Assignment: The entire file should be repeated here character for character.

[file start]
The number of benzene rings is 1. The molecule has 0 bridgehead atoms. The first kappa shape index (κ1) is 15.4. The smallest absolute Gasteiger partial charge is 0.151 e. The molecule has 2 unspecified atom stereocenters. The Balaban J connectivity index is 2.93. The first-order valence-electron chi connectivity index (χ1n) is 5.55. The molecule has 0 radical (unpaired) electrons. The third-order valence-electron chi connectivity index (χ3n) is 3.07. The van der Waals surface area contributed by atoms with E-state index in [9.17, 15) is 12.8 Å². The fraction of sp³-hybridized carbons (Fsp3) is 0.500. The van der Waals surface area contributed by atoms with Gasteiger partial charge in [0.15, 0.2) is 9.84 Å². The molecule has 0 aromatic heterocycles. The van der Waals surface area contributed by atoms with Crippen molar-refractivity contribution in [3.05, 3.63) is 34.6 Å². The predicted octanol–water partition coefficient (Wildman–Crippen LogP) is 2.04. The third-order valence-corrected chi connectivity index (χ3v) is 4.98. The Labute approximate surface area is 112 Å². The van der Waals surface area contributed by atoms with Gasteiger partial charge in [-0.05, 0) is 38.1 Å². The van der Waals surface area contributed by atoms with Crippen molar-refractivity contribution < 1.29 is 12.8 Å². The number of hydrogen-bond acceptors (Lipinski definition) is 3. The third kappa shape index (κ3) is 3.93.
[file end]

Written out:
The number of benzene rings is 1. The molecule has 0 bridgehead atoms. The first kappa shape index (κ1) is 15.4. The smallest absolute Gasteiger partial charge is 0.151 e. The molecule has 2 unspecified atom stereocenters. The Balaban J connectivity index is 2.93. The first-order valence-electron chi connectivity index (χ1n) is 5.55. The molecule has 0 radical (unpaired) electrons. The third-order valence-electron chi connectivity index (χ3n) is 3.07. The van der Waals surface area contributed by atoms with E-state index in [9.17, 15) is 12.8 Å². The fraction of sp³-hybridized carbons (Fsp3) is 0.500. The van der Waals surface area contributed by atoms with Gasteiger partial charge in [0.15, 0.2) is 9.84 Å². The molecule has 0 aromatic heterocycles. The van der Waals surface area contributed by atoms with Crippen molar-refractivity contribution in [3.05, 3.63) is 34.6 Å². The predicted octanol–water partition coefficient (Wildman–Crippen LogP) is 2.04. The third-order valence-corrected chi connectivity index (χ3v) is 4.98. The Labute approximate surface area is 112 Å². The van der Waals surface area contributed by atoms with Gasteiger partial charge in [-0.05, 0) is 38.1 Å². The van der Waals surface area contributed by atoms with Crippen molar-refractivity contribution < 1.29 is 12.8 Å². The number of hydrogen-bond acceptors (Lipinski definition) is 3. The third kappa shape index (κ3) is 3.93.